Early Sunday morning over 190 of the world’s countries signed on to a new climate agreement at the 17th UN Framework Convention on Climate Change (UNFCCC) in Durban, South Africa. The summit was supposed to end on Friday, but marathon negotiations pushed government officials to burn the midnight oil for about 36 extra hours. The final agreement was better than many expected out of the two week summit, but still very far from what science says is necessary to ensure the world does not suffer catastrophic climate change.
While the UN hailed the agreement as making good on the pledge to “save tomorrow today,” and a “historic breakthrough to save the planet”, some NGOs saw the agreement as another disappointment in a long-string of disappointments on mitigating global climate change.
“This empty shell of a plan leaves the planet hurtling towards catastrophic climate change,” said Andy Atkins, executive director of Friends of the Earth.
Most NGOs, however, were more circumspect. “This deal is a lot better than no deal,” said Ruth Davis, Greenpeace UK chief policy advisor.
What was decided?
Kentish Flats wind power in the UK. Scientists say we need rapid deployment of clean energy sources, such as wind, solar, and geothermal, to bring down emissions. Photo by: Phil Hollman.
The deal was not so much an agreement, but a ‘roadmap’ for a future agreement. According to the final two page draft, a legally-binding agreement must be hammered out by 2015 that would include greenhouse gas emissions cuts for every nation. The cuts will begin to go into effect no later than 2020. The Durban negotiations also saved the Kyoto Protocol with the EU and a few other developed countries signing up for a second commitment period.
The biggest success out of Durban was garnering a commitment from the world’s largest polluters—the U.S., China, and India—to agree to cutting greenhouse gas emissions. In fact, for the first time the upcoming agreement will include 100 percent of global greenhouse gas emissions. But the biggest drawback to the draft is the timeline: the vast majority of the world’s nations won’t have to legally begin cutting greenhouse gas emissions until 2020, while recent science has shown that the emissions need to peak before 2020 and decline rapidly thereafter if nations are to have any chance of keeping their pledge of holding temperatures from rising above 2 degrees Celsius. In addition, there remains a significant gap between current emission pledges made at Copenhagen two years ago (that lack the force of law) and what is required to keep the climate from seriously over-heating.
Durban also approved a Green Climate Fund that will raise $100 billion a year by 2020 for the world’s poorest and most climate-vulnerable nations. However, a decision on how the money will be raised will be decided at a later date, leaving another portion of the agreement unsettled. A proposal to raise funds through a tax on shipping or aviation was not approved, largely due to opposition from the U.S.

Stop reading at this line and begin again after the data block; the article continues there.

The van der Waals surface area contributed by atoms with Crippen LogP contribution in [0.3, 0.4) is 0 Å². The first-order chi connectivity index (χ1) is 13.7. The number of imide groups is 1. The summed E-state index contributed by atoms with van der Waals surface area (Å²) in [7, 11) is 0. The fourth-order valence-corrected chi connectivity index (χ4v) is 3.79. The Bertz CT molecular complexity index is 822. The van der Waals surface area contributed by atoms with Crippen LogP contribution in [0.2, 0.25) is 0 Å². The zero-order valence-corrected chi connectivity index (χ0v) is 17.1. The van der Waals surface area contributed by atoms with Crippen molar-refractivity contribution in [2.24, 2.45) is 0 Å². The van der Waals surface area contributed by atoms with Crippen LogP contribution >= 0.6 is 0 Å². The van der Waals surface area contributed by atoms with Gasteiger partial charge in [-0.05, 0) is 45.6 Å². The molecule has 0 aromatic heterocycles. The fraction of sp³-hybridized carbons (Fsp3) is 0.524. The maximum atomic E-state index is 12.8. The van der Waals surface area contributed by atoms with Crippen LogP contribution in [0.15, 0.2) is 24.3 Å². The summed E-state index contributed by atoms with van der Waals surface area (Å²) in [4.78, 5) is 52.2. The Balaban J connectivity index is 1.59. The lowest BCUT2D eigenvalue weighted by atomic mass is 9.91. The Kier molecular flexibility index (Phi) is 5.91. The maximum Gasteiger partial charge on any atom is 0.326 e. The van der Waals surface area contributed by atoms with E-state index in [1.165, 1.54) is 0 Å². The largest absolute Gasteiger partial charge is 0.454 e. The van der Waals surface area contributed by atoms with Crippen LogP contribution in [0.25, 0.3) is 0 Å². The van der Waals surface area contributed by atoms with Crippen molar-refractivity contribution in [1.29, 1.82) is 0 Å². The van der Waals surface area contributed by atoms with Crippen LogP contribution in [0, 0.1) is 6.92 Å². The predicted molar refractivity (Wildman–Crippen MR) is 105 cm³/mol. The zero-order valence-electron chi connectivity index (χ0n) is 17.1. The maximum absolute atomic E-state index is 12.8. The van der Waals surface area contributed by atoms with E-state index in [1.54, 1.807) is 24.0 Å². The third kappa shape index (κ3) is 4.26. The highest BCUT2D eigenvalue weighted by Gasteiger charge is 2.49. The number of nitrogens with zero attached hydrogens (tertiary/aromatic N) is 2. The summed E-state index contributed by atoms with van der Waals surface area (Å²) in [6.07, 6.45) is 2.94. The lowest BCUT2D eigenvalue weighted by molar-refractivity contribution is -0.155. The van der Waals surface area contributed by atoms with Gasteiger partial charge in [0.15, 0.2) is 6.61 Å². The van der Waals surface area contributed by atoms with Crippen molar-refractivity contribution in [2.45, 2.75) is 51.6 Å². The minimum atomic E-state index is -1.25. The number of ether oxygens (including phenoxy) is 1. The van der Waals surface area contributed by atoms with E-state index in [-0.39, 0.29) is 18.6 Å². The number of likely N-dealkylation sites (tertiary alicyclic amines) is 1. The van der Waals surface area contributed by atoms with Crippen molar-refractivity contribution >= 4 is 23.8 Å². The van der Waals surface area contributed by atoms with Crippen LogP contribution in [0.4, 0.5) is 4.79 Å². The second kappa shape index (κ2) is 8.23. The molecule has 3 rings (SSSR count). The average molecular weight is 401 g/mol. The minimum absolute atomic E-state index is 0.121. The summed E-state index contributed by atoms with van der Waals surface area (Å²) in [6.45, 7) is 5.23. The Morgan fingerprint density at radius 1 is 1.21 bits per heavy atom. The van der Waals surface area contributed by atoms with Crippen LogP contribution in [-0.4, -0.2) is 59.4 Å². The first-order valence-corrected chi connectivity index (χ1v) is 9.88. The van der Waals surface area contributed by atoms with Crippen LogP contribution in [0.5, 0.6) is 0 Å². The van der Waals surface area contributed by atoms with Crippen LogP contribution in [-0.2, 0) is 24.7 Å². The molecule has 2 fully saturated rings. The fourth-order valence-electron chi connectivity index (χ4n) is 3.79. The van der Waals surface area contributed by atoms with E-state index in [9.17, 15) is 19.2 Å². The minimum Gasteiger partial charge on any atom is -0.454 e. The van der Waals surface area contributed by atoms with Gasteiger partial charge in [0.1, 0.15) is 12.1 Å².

Few major decisions were made on the UN’s deforestation program, Reducing Emissions from Degradation and Deforestation (REDD). REDD proposes to pay developing countries to preserve forests through carbon payments. However, a lack of progress has again stalled widespread implementation of the program for another few years, meaning forests will likely continue to fall at staggering rates.
One of the most notable shifts at Durban from previous meetings was an alliance between like-minded poor and rich nations. Forty-two nations with the Alliance of Small Island States (AOSIS) and 49 nations with the Least Developed Countries (LDC) formed an alliance with the EU to apply constant pressure on long-time hold-outs like the US, China, Canada, and India to approve the Durban roadmap. Without the alliance between the EU, the AOSIS, and the LDC, it’s safe the say the deal in Durban would have been significantly watered down.
Loopholes and lackluster ambition
However, many onlookers fear the document that was finally signed already has too many holes. Last-minute negotiations focused on the nitty-gritty language over the legal constraints of future emissions cuts. India opposed strong language, and in the end more timid legal language was agreed on.
Castle Gate coal-fired power plant in Utah. Nearly half of the US’s electricity is from coal, the most carbon intensive energy. China and India have also come to depend heavily on coal power. Photo by: David Jolley.
“If that loophole is exploited it could be a disaster,” Kumi Naidoo, executive director for Greenpeace International, said. India and China believe they should not be legally committed to cutting greenhouse gas emissions until developed nations do more. While their argument has moral force and history on its side, the alliance of the EU, AOSIS, and LDC argued forcefully that all nations must begin cutting emissions soon if there is to be any chance of mitigating climate change.